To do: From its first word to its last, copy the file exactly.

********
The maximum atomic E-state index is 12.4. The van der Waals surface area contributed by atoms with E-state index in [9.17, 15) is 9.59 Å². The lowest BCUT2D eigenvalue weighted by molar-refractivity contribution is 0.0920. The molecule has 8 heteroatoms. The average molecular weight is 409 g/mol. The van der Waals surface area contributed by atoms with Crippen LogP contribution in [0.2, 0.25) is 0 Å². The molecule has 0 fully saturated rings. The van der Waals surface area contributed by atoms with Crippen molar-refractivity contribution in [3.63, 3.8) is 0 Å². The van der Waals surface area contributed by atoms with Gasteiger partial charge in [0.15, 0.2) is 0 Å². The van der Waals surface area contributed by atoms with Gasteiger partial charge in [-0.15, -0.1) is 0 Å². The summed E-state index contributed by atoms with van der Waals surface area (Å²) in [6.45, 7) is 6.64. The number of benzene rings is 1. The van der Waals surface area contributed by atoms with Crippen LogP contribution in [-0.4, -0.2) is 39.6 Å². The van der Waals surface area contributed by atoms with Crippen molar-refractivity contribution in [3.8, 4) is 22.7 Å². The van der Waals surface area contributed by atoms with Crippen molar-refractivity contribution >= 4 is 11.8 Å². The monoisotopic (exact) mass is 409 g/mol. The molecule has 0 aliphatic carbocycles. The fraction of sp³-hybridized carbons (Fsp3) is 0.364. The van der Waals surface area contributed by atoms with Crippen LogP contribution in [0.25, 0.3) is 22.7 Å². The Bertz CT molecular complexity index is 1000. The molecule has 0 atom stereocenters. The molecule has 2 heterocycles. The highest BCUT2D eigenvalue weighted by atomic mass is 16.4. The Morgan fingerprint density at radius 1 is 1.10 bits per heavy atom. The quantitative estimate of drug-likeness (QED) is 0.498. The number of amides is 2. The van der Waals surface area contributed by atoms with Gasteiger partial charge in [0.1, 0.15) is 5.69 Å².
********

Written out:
The maximum atomic E-state index is 12.4. The van der Waals surface area contributed by atoms with E-state index in [9.17, 15) is 9.59 Å². The lowest BCUT2D eigenvalue weighted by molar-refractivity contribution is 0.0920. The molecule has 8 heteroatoms. The average molecular weight is 409 g/mol. The van der Waals surface area contributed by atoms with Crippen LogP contribution in [0.2, 0.25) is 0 Å². The molecule has 0 fully saturated rings. The van der Waals surface area contributed by atoms with Crippen molar-refractivity contribution in [3.63, 3.8) is 0 Å². The van der Waals surface area contributed by atoms with Gasteiger partial charge in [0.15, 0.2) is 0 Å². The van der Waals surface area contributed by atoms with Gasteiger partial charge in [-0.15, -0.1) is 0 Å². The summed E-state index contributed by atoms with van der Waals surface area (Å²) in [6.45, 7) is 6.64. The number of benzene rings is 1. The van der Waals surface area contributed by atoms with Crippen LogP contribution in [-0.4, -0.2) is 39.6 Å². The van der Waals surface area contributed by atoms with Crippen molar-refractivity contribution in [3.8, 4) is 22.7 Å². The van der Waals surface area contributed by atoms with Crippen molar-refractivity contribution >= 4 is 11.8 Å². The monoisotopic (exact) mass is 409 g/mol. The molecule has 0 aliphatic carbocycles. The fraction of sp³-hybridized carbons (Fsp3) is 0.364. The van der Waals surface area contributed by atoms with Crippen LogP contribution in [0.25, 0.3) is 22.7 Å². The Bertz CT molecular complexity index is 1000. The molecule has 0 atom stereocenters. The molecule has 2 heterocycles. The highest BCUT2D eigenvalue weighted by atomic mass is 16.4. The Morgan fingerprint density at radius 1 is 1.10 bits per heavy atom. The quantitative estimate of drug-likeness (QED) is 0.498. The number of amides is 2. The van der Waals surface area contributed by atoms with Gasteiger partial charge in [0.1, 0.15) is 5.69 Å².